But what if Christianity’s not your cup of tea? Only 31 percent of the world’s 5.8 billion believers worship Christ after all, so statistically the majority of you reading will be offering up your prayers to other gods (or none). Luckily, there’s a spiritual home online for just about everyone.
For the modern Hindu on the go, there’s the Virtual Hindu Temple Worship app. Download it to your Android smartphone phone, and you can engage in the holy Puja ritual on the metro.
Jewish and concerned with your heritage? Jerusalem.com offers 3D virtual tours of Temple Mount as it stood 2,000 years ago. It also features the Western Wall, the Holy Sepulchre, Gethsemane and the Dome of the Rock, so none of the Abrahamic religions need feel left out or unable to “absorb the spirituality and essence of the sites of the Holy Land”.
Beyond this however, virtual representation for Muslims is curiously lacking. Though there’s a plethora of religious resources online, there’s little to be seen by way of Islamic houses of worship in the digital sphere. VirtualMosque.co.uk seems to be one of the few sites that explicitly advertises itself as a house of worship, with weekly live streams in addition to pre-recorded teachings on-site.
Second Life’s Spirituality & Belief directory lists Hindu temples, Orthodox Christian churches, Wiccan learning centers and even secular monasteries for the non-theologically inclined—but there’s not a Mosque to be seen.
If you’re the spiritual sort, however, Second Life is particularly well-equipped for your needs. The virtual landscape is littered with meditative Buddhist temples. The lack of other worshippers also makes it difficult to be accidentally sacrilegious, which is a bonus.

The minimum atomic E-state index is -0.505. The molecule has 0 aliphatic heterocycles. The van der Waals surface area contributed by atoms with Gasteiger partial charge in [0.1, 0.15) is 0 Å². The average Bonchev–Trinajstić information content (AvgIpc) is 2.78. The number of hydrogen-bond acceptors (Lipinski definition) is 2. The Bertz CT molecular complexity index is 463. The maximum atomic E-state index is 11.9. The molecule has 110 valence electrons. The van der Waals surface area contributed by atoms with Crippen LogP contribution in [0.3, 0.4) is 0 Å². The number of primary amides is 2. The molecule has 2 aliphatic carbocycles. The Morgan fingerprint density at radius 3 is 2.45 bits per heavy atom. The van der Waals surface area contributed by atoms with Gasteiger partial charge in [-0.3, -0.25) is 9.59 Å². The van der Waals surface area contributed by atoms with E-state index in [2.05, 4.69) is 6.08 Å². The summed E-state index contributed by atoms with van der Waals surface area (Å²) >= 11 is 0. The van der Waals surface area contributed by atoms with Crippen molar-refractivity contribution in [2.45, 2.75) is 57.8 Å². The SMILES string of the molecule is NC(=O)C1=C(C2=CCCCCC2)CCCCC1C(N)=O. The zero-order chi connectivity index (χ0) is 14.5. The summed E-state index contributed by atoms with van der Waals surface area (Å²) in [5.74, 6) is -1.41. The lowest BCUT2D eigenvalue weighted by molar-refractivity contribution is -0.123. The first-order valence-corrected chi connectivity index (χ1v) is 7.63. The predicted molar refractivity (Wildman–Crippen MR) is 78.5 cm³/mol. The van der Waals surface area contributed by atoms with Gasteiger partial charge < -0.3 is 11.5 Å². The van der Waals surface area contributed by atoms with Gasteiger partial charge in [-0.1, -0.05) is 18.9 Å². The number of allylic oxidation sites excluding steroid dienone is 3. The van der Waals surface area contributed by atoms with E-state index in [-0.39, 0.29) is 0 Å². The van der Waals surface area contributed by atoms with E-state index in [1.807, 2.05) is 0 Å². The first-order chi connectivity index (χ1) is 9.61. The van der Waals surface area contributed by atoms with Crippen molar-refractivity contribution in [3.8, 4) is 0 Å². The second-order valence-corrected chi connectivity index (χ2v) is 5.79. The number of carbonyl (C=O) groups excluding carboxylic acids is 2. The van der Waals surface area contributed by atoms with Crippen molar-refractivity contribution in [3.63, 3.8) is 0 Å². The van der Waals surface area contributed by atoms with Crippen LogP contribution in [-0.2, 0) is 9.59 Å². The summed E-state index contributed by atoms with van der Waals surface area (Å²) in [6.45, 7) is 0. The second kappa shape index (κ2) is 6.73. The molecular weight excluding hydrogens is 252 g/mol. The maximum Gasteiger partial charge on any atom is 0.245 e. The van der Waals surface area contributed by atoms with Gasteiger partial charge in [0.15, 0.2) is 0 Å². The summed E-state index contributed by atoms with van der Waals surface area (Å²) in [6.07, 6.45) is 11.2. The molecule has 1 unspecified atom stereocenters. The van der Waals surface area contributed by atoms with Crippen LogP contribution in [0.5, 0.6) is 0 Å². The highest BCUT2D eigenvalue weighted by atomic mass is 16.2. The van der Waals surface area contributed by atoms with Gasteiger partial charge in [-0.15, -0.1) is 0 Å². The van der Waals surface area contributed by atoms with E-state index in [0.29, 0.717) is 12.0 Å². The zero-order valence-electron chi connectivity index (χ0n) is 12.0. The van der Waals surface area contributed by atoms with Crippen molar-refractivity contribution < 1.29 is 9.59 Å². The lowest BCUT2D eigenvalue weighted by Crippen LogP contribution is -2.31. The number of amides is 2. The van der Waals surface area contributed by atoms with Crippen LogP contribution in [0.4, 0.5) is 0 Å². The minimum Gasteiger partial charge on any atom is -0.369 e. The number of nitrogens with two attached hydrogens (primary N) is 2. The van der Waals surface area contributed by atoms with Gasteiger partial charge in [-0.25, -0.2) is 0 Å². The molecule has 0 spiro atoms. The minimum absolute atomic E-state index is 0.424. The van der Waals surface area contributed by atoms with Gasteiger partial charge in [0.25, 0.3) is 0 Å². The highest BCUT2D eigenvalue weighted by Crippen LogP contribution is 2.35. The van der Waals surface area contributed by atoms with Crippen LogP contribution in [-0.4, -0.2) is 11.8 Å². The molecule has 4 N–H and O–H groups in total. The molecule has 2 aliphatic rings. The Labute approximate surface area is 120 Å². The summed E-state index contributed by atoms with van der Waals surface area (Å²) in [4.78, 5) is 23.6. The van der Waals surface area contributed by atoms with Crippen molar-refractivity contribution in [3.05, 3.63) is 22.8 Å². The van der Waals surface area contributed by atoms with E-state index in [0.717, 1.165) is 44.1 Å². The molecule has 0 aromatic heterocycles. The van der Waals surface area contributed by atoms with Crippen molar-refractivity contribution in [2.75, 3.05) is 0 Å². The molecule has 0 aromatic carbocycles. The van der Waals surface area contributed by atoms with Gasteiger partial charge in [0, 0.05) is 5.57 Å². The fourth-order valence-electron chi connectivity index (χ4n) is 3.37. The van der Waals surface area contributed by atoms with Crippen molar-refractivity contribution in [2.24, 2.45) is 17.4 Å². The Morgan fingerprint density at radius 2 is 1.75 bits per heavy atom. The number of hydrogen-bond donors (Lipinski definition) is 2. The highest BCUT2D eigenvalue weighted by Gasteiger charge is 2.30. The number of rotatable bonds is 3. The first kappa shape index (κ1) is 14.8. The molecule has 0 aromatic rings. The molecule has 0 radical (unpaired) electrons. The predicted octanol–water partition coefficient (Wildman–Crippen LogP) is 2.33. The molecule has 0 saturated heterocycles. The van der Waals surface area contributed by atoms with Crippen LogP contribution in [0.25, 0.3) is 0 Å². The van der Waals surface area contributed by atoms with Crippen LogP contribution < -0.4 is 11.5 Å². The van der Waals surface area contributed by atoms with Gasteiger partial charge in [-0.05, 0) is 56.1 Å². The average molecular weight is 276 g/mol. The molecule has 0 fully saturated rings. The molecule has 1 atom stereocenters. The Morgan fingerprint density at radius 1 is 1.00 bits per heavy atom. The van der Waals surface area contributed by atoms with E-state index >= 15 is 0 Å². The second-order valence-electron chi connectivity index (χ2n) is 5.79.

One game that doesn’t suffer from a lack of fellow players is World Of Warcraft. With 7 million active subscribers, the fantasy MMORPG has a total population roughly the size of Switzerland. Players often invest hundreds of hours—if not thousands—into the game, forming guilds, making friends and even getting married.
It comes as no surprise then that a game that people so emotionally invest in can be party to the spiritual side of players’ lives as well, with funerals held from time to time when beloved members of the community pass away.
It might be a sorry indictment of the state of the Internet, but the reaction from less savoury WoW players to these wakes is equally unsurprising. When a member of an Alliance guild died unexpectedly of a stroke, her guildmates decided to hold a service to memorialise her. Naively, they not only chose to hold this funeral on a public server, but also to publicly disclose its location and ask politely that “nobody comes to mess things up”.
The results were, well, pretty much as you’d expect.
The forever awe-inspiring Minecraft has been the venue for a similar sombre memorialisation recently. Minecraft player Gas Bandit has used the multiplayer sandbox game to build a huge in-game monument to his late wife, a vast statue of a female miner modelled in her likeness.
Today, the Vatican has four times as many Twitter followers as Richard Dawkins. It’s easy to mock early Christian attempts to modernise and appear relevant to a younger audience, but we’ve reached the point where religion is as caught up in the unrelenting march of technology as any other sector of society, from leisure to commerce.
The precise dogmatic status of virtual houses of worship will vary from religion to religion, but is also increasingly irrelevant: whilst their non-physical nature means they will always remain off-limits to some, for others they can offer a spiritual and emotional lifeline.
And if some believers disapprove, then too bad, because the digital parishioners are just going to keep on worshipping without them.